Shakira. From their early roots in Northern India to the high mountain ranges of Hungary and Romania to the plains of Spain and the invention of Flamenco, Roma culture is visible everywhere if you know where to look.
Original Romani folk songs not derived from the countries where the Romani live are relatively rare. The music of this nomadic people is instead most often an expansion on the many cultures and peoples of the regions they inhabited, taking the folk music of the region and adding additional complexity and form. The complexity of Gypsy music made Gypsy orchestras and Gypsy jazz ensembles wildly popular throughout Western Europe during the late 19th and early 20th centuries. [SEE A PERFORMANCE]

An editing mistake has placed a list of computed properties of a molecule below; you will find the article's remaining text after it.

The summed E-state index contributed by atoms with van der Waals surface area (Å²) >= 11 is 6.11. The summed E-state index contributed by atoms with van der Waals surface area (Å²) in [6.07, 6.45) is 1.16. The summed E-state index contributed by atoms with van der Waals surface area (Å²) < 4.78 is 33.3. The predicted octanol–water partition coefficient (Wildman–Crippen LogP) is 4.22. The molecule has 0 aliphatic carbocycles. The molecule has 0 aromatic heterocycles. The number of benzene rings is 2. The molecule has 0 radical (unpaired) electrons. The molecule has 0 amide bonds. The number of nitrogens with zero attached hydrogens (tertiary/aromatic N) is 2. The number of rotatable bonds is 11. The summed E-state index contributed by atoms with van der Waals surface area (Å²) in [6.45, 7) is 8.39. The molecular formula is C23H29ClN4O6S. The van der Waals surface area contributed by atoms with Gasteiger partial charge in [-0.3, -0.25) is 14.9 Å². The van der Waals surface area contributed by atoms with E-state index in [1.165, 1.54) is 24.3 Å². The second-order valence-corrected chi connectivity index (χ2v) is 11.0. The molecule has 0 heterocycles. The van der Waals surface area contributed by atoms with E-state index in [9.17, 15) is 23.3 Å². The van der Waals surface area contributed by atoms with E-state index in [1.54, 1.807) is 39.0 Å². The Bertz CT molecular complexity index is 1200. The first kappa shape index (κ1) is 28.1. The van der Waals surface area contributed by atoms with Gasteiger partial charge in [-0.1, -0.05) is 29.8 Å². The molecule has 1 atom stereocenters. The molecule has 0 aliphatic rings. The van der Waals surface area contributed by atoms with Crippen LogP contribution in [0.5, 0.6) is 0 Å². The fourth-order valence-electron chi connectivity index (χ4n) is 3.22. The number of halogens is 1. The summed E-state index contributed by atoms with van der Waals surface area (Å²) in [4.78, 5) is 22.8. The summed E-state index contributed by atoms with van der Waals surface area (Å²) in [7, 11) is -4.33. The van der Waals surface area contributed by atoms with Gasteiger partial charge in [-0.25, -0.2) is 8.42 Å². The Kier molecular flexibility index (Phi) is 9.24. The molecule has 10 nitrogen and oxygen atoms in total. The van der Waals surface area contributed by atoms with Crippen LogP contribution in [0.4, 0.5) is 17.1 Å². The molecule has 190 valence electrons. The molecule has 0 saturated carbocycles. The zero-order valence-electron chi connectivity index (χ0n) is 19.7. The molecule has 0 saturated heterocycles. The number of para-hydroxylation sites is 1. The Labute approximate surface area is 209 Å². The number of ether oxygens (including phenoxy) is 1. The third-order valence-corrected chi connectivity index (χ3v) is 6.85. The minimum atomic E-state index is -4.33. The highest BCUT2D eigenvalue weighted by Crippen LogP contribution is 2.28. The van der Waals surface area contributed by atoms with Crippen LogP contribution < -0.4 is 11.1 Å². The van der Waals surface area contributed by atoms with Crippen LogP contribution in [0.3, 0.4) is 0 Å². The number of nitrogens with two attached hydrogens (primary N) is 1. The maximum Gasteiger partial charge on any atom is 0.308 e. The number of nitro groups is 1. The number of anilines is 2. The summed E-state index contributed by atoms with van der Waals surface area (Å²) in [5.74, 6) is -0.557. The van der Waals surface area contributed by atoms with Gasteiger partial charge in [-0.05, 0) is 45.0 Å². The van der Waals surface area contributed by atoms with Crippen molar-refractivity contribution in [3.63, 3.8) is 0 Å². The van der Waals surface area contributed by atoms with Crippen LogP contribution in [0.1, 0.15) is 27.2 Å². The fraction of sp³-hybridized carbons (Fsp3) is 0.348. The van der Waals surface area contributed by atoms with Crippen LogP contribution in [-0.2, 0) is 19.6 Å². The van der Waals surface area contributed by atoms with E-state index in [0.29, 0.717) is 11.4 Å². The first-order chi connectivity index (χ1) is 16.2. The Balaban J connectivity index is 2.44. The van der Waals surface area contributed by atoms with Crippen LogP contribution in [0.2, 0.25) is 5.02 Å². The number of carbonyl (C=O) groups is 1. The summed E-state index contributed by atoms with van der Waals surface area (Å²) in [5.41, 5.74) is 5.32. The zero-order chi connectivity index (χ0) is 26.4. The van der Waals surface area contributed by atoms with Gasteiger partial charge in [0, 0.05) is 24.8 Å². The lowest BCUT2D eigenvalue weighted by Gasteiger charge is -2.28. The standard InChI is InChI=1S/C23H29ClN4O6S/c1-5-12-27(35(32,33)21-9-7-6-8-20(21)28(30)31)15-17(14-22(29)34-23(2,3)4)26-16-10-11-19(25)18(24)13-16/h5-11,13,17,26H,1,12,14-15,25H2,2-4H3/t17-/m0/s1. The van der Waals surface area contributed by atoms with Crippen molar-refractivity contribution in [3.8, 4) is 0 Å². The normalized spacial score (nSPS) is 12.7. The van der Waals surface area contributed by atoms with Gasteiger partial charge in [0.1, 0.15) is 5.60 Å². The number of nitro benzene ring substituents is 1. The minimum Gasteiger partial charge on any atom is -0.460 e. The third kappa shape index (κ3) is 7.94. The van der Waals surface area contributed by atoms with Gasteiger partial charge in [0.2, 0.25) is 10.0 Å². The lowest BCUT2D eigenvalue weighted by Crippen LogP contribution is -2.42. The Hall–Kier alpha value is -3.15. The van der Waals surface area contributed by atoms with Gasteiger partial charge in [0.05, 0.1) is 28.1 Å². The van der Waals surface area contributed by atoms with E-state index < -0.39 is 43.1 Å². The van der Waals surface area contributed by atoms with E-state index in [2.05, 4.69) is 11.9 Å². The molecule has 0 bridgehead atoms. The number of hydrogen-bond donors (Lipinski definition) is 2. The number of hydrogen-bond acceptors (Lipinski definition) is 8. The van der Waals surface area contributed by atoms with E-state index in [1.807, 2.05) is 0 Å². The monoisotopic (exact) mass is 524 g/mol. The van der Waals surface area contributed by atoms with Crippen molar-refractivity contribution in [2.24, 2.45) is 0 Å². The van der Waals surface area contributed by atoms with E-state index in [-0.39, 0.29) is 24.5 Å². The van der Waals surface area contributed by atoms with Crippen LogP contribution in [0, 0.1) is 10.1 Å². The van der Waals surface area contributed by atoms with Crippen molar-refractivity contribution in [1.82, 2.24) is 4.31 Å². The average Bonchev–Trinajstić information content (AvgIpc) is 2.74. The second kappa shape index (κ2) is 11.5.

At different times and in different countries Roma have mastered the lute, harp, balalaika, accordion, drums, and many other instruments. However, hardly anyone would object to the statement that the instruments most characteristic of Eastern European Romani are guitar [LISTEN] and violin [WATCH]. And like most folk and popular music, most Gypsy music is meant for dancing [WATCH].
So taken were Bela Bartok and his fellow Hungarian ethnomusicologist & composer Zoltan Kodaly that they traveled the Hungarian countryside repeatedly from 1904 to 1912 and recorded the folk and Gypsy music they discovered on wax cylinders. Many of these recordings later become the basis for their own compositions. Take a listen to this interesting recording that pairs their original wax folk recordings with the classical compositions they created based on them. [LISTEN HERE]